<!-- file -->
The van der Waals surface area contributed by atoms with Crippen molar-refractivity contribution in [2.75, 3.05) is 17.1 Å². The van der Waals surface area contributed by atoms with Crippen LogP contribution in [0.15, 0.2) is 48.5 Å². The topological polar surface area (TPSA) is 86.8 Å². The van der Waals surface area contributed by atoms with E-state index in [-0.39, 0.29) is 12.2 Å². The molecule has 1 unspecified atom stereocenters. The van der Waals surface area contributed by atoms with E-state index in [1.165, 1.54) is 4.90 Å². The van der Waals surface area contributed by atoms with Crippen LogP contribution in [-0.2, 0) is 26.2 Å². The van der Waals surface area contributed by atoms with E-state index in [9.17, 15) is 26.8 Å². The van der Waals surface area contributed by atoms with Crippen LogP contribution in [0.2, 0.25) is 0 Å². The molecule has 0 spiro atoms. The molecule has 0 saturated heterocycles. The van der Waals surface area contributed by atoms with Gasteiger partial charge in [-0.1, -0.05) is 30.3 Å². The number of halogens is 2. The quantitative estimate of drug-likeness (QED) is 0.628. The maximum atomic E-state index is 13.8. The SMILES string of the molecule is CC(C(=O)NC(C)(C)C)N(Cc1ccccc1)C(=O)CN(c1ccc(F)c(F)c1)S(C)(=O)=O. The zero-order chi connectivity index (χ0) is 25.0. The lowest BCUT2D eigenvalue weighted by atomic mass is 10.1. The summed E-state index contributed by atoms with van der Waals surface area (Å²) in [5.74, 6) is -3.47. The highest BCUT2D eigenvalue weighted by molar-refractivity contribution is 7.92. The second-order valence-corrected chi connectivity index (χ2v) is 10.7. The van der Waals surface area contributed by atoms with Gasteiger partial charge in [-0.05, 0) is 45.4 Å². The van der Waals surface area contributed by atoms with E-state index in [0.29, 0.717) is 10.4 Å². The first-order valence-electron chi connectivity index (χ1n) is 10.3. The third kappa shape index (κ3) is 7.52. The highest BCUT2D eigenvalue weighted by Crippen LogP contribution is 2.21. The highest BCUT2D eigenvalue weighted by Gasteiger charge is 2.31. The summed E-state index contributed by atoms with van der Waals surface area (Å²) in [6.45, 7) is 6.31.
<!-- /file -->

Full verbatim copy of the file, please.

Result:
The van der Waals surface area contributed by atoms with Crippen molar-refractivity contribution in [2.75, 3.05) is 17.1 Å². The van der Waals surface area contributed by atoms with Crippen LogP contribution in [0.15, 0.2) is 48.5 Å². The topological polar surface area (TPSA) is 86.8 Å². The van der Waals surface area contributed by atoms with E-state index in [-0.39, 0.29) is 12.2 Å². The molecule has 1 unspecified atom stereocenters. The van der Waals surface area contributed by atoms with E-state index in [1.165, 1.54) is 4.90 Å². The van der Waals surface area contributed by atoms with Crippen LogP contribution in [-0.2, 0) is 26.2 Å². The van der Waals surface area contributed by atoms with E-state index in [9.17, 15) is 26.8 Å². The van der Waals surface area contributed by atoms with Crippen LogP contribution in [0.2, 0.25) is 0 Å². The molecule has 0 spiro atoms. The molecule has 0 saturated heterocycles. The van der Waals surface area contributed by atoms with Gasteiger partial charge in [-0.1, -0.05) is 30.3 Å². The number of halogens is 2. The quantitative estimate of drug-likeness (QED) is 0.628. The maximum atomic E-state index is 13.8. The SMILES string of the molecule is CC(C(=O)NC(C)(C)C)N(Cc1ccccc1)C(=O)CN(c1ccc(F)c(F)c1)S(C)(=O)=O. The zero-order chi connectivity index (χ0) is 25.0. The lowest BCUT2D eigenvalue weighted by atomic mass is 10.1. The summed E-state index contributed by atoms with van der Waals surface area (Å²) in [5.74, 6) is -3.47. The highest BCUT2D eigenvalue weighted by molar-refractivity contribution is 7.92. The second-order valence-corrected chi connectivity index (χ2v) is 10.7. The van der Waals surface area contributed by atoms with Gasteiger partial charge in [-0.05, 0) is 45.4 Å². The van der Waals surface area contributed by atoms with E-state index in [0.29, 0.717) is 10.4 Å². The first-order valence-electron chi connectivity index (χ1n) is 10.3. The third kappa shape index (κ3) is 7.52. The highest BCUT2D eigenvalue weighted by Crippen LogP contribution is 2.21. The highest BCUT2D eigenvalue weighted by Gasteiger charge is 2.31. The summed E-state index contributed by atoms with van der Waals surface area (Å²) in [6.45, 7) is 6.31.